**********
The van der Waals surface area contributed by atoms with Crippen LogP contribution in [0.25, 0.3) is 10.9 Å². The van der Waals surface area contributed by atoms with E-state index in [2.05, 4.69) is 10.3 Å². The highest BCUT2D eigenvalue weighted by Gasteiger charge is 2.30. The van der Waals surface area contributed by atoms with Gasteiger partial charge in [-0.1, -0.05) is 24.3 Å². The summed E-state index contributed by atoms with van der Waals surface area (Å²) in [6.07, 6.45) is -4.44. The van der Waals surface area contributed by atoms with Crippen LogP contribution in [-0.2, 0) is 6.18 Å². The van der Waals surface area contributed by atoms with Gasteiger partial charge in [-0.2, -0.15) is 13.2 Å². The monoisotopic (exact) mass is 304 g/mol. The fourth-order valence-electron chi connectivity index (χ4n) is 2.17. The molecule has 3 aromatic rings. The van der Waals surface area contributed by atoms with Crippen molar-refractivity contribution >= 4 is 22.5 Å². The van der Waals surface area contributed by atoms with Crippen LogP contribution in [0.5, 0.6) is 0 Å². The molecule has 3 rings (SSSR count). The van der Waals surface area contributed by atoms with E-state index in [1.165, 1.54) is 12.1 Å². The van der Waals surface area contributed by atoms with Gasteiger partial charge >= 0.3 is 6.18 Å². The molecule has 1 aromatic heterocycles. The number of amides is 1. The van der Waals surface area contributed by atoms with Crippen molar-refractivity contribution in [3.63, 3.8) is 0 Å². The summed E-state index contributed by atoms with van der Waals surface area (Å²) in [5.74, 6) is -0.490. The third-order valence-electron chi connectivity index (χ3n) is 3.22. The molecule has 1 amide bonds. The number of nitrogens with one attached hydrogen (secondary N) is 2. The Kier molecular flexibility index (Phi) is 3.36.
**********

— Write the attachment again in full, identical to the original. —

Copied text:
The van der Waals surface area contributed by atoms with Crippen LogP contribution in [0.25, 0.3) is 10.9 Å². The van der Waals surface area contributed by atoms with E-state index in [2.05, 4.69) is 10.3 Å². The highest BCUT2D eigenvalue weighted by Gasteiger charge is 2.30. The van der Waals surface area contributed by atoms with Gasteiger partial charge in [-0.1, -0.05) is 24.3 Å². The summed E-state index contributed by atoms with van der Waals surface area (Å²) in [6.07, 6.45) is -4.44. The van der Waals surface area contributed by atoms with Crippen LogP contribution in [-0.2, 0) is 6.18 Å². The van der Waals surface area contributed by atoms with Gasteiger partial charge in [-0.2, -0.15) is 13.2 Å². The monoisotopic (exact) mass is 304 g/mol. The fourth-order valence-electron chi connectivity index (χ4n) is 2.17. The molecule has 3 aromatic rings. The van der Waals surface area contributed by atoms with Crippen molar-refractivity contribution >= 4 is 22.5 Å². The van der Waals surface area contributed by atoms with Crippen LogP contribution in [0.5, 0.6) is 0 Å². The molecule has 3 rings (SSSR count). The van der Waals surface area contributed by atoms with E-state index in [1.165, 1.54) is 12.1 Å². The van der Waals surface area contributed by atoms with Gasteiger partial charge >= 0.3 is 6.18 Å². The molecule has 1 aromatic heterocycles. The number of amides is 1. The van der Waals surface area contributed by atoms with Crippen molar-refractivity contribution in [3.63, 3.8) is 0 Å². The summed E-state index contributed by atoms with van der Waals surface area (Å²) in [5.74, 6) is -0.490. The third-order valence-electron chi connectivity index (χ3n) is 3.22. The molecule has 1 amide bonds. The number of nitrogens with one attached hydrogen (secondary N) is 2. The Kier molecular flexibility index (Phi) is 3.36.